ConvergenceRI recently sat down to talk with Kyle Anderson, who was recently promoted to be the regional director of rehabilitation at Ortho RI, to explore the growing demand in the marketplace for physical and occupational therapy and to better understand the competitive advantage that Ortho RI seeks within an expanding marketplace in Rhode Island. In addition to his training and certification in physical therapy, Anderson recently earned an MBA from the University of Massachusetts Amherst to increase his business management skills.

Here is the ConvergenceRI interview with Anderson, whose job responsibilities include managing the ongoing relationships between physicians, physical and occupational therapists, and patients, as well as the continuing professional development of therapists.

ConvergenceRI: How many physical therapy sites do you have in Rhode Island?
ANDERSON:
We have five different locations – in Providence, in Warwick, in East Greenwich, in Wakefield, and in Westerly.

At three of those locations, in addition to physical therapy, we also have occupational therapy.

ConvergenceRI: How would you describe the difference?
ANDERSON:
In outpatient orthopedic settings, the physical therapists are responsible for orthopedic issues that involve everything except for the elbow, wrist and hand.

The reason for that is that the elbow, wrist and hand are really a specialty in and of itself, and that’s really where the skills for the occupational therapists are. Most of our occupational therapists are also certified hand therapists, which is an advanced certification.

ConvergenceRI: How many people are employed at these five physical therapy sites?
ANDERSON:
All in all, we have about 50 rehab professionals. Between physical therapists, physical therapist assistants, occupational therapists, occupational therapist assistants, and athletic trainers.

ConvergenceRI: With your business model, how do you see physical therapy fitting in? Is there an increasing demand for physical therapy services?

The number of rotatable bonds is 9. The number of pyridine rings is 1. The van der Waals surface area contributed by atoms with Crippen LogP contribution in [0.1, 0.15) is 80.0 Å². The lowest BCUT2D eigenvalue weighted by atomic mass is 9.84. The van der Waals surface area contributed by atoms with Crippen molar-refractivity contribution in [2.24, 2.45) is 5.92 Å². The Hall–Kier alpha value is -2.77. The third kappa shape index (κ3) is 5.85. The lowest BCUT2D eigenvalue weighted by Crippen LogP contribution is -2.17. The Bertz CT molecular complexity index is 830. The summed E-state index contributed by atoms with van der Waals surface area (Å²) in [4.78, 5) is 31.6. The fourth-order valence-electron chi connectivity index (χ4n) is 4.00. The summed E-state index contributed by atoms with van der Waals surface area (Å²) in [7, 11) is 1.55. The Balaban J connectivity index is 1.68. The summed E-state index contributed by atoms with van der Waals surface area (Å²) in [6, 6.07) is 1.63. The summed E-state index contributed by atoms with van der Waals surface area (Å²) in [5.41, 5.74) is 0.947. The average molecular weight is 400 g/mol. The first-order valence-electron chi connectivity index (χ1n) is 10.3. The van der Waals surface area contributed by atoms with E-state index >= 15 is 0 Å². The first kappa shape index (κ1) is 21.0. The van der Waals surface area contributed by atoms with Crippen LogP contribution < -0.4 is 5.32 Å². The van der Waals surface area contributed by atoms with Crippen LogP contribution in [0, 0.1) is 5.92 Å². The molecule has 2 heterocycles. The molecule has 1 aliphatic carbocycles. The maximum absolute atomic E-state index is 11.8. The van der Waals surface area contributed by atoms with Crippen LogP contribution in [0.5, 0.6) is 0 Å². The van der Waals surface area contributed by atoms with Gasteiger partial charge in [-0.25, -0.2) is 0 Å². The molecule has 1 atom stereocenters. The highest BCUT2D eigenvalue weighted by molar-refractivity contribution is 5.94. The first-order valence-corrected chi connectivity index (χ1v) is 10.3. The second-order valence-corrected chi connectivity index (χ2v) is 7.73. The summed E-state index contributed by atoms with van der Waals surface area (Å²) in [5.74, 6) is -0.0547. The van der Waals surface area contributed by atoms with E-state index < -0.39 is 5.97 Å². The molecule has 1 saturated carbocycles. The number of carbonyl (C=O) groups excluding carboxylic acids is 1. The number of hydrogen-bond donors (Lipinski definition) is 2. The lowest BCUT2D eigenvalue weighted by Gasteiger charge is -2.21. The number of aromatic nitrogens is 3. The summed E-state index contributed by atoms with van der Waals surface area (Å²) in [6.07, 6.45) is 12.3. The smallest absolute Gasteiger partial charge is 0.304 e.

ANDERSON:
That’s right.

ConvergenceRI: Why is that?
ANDERSON:
There is definitely an increase [in the demand] for physical therapy [services]. The reason for that increase, what people are realizing, is that it is a very cost-effective method of orthopedic care.

It is a good gateway before surgery; it is obviously critical after surgery, and it is an effective way to avoid surgeries as well.

What health insurers and people are realizing is that they would rather pay for physical therapy than have to pay for a surgery.

ConvergenceRI: How much of the demand is also driven by the fact that patients who have orthopedic surgery almost certainly will need to do rehab?
ANDERSON:
That’s right.

ConvergenceRI: You also have nursing homes that are beginning to cater to physical therapy and rehabilitation.
ANDERSON:
That’s right. As the population ages, the number of people that need physical therapy has continued to increase. So, the need overall continues to increase.

ConvergenceRI: Is it also true that the insurance companies are encouraging physical therapy?
ANDERSON:
There is sort of mixed support. On one side of the equation, they say they recognize that it is a cost-effective modality. On the other side, they are looking to make cuts in paying for these types of services.

Specifically, with the Ortho RI model, because we are so well vertically integrated between having rehab services and physician services in one location, it makes rehab services that much more effective.

ConvergenceRI: How much of the patient population for physical therapy and occupational therapy is from the outside coming in, or from the inside, continuing on an integrated path?
ANDERSON: